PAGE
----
Blair and his closest allies have leapfrogged over them, dispensing not only with the policies of postwar social democracy – nationalisation, deficit spending, progressive taxation and the rest – but with much of its ideological framework as well. For all Blair’s insistence that he is merely intent on modernising the means to achieve Labour’s traditional ends, he has self-evidently gone much further, banishing social-democratic principles – the pursuit of equality, for example – from the Party’s agenda. Even Gordon Brown, who went out of his way in a pre-election Fabian Society lecture to emphasise his redistributionist credentials, felt unable during the campaign to pledge that the gap between rich and poor would have narrowed after five years of Labour government.

It is this retreat from a defining commitment to social solidarity which has opened up a political divide between the New Labour zealots and both the veterans of the old Croslandite Labour Right and the more fashionable partisans of stakeholding, championed by Will Hutton. Responding to Blair’s insistence that rights be balanced by responsibilities in his latest stake-holding testament, The State to Come,* Hutton identifies the tendency for obligations to be urged on the poor (to search for work, to save for a pension) while rights (to enjoy low marginal tax rates, to opt into private education) are defended for the well-off. ‘Labour’s flirtation with a partial implementation of the rights and obligations framework, hitting the poor harder than the advantaged, is dangerous. Moral principles are universal or they are not moral,’ Hutton thunders.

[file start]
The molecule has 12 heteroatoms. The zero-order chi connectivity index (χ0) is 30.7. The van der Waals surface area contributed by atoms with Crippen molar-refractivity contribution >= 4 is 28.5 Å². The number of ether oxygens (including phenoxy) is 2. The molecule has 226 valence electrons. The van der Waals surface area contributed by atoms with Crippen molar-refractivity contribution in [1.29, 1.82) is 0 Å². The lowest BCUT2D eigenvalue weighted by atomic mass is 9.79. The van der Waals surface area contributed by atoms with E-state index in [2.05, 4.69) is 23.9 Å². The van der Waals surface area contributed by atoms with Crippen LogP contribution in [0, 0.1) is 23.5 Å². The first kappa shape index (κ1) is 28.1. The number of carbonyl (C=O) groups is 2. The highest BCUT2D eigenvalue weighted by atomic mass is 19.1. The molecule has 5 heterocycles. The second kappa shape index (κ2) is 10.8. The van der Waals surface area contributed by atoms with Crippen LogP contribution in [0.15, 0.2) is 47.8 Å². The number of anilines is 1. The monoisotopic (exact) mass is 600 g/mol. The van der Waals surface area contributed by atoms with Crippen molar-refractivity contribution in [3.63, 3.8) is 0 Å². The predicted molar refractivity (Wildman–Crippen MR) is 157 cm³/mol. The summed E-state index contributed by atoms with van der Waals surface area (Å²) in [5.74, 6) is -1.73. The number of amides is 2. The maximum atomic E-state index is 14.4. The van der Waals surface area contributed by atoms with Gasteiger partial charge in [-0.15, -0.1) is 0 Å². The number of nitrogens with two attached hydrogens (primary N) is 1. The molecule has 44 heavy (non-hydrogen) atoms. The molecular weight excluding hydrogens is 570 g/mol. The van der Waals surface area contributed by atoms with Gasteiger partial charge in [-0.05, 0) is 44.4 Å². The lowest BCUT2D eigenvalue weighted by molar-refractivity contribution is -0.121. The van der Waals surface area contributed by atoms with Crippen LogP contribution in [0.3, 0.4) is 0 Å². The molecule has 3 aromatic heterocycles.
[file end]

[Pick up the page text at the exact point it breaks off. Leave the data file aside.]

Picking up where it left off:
The New Labour disposition of social priorities has already made itself felt in the Government’s deference to boardroom barons. Within three weeks of the Party’s election victory, four prominent businessmen had been appointed or approached to join or advise the Government: Sir David Simon, chairman of BP, to become European competition minister, Martin Taylor, chief executive of Barclays Bank, to lead a Whitehall task force on tax and benefits, Lord Hollick, chairman of United News and Media, to advise on industrial policy, and Peter Jarvis, Whitbread chief executive, who was asked to head the Low Pay Commission, charged with setting the rate for the planned legal minimum wage. In previous Labour administrations, it was trade-union leaders like Ernest Bevin and Frank Cousins who were invited to join the Cabinet. Now the boot is on the other foot and the unions – who dutifully paid for Labour’s election campaign and much else besides – will have to take what they are given and lobby like any other pressure group.